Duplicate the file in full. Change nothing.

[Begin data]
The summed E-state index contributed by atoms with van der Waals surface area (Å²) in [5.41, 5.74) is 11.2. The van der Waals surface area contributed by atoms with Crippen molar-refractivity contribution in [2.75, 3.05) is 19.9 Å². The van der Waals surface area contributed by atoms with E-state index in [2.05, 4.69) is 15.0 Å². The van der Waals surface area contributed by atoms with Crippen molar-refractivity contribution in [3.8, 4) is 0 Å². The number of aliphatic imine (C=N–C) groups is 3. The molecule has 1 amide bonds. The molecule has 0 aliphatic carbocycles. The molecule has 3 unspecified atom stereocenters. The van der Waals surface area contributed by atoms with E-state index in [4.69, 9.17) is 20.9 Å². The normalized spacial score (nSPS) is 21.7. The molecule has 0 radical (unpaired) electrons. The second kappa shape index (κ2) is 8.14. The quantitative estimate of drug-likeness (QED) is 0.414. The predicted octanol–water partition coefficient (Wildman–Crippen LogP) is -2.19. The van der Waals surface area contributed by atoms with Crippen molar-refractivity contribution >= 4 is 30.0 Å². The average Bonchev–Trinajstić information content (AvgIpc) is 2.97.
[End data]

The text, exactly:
The summed E-state index contributed by atoms with van der Waals surface area (Å²) in [5.41, 5.74) is 11.2. The van der Waals surface area contributed by atoms with Crippen molar-refractivity contribution in [2.75, 3.05) is 19.9 Å². The van der Waals surface area contributed by atoms with E-state index in [2.05, 4.69) is 15.0 Å². The van der Waals surface area contributed by atoms with Crippen molar-refractivity contribution in [3.8, 4) is 0 Å². The number of aliphatic imine (C=N–C) groups is 3. The molecule has 1 amide bonds. The molecule has 0 aliphatic carbocycles. The molecule has 3 unspecified atom stereocenters. The van der Waals surface area contributed by atoms with E-state index in [4.69, 9.17) is 20.9 Å². The normalized spacial score (nSPS) is 21.7. The molecule has 0 radical (unpaired) electrons. The second kappa shape index (κ2) is 8.14. The quantitative estimate of drug-likeness (QED) is 0.414. The predicted octanol–water partition coefficient (Wildman–Crippen LogP) is -2.19. The van der Waals surface area contributed by atoms with Crippen molar-refractivity contribution >= 4 is 30.0 Å². The average Bonchev–Trinajstić information content (AvgIpc) is 2.97.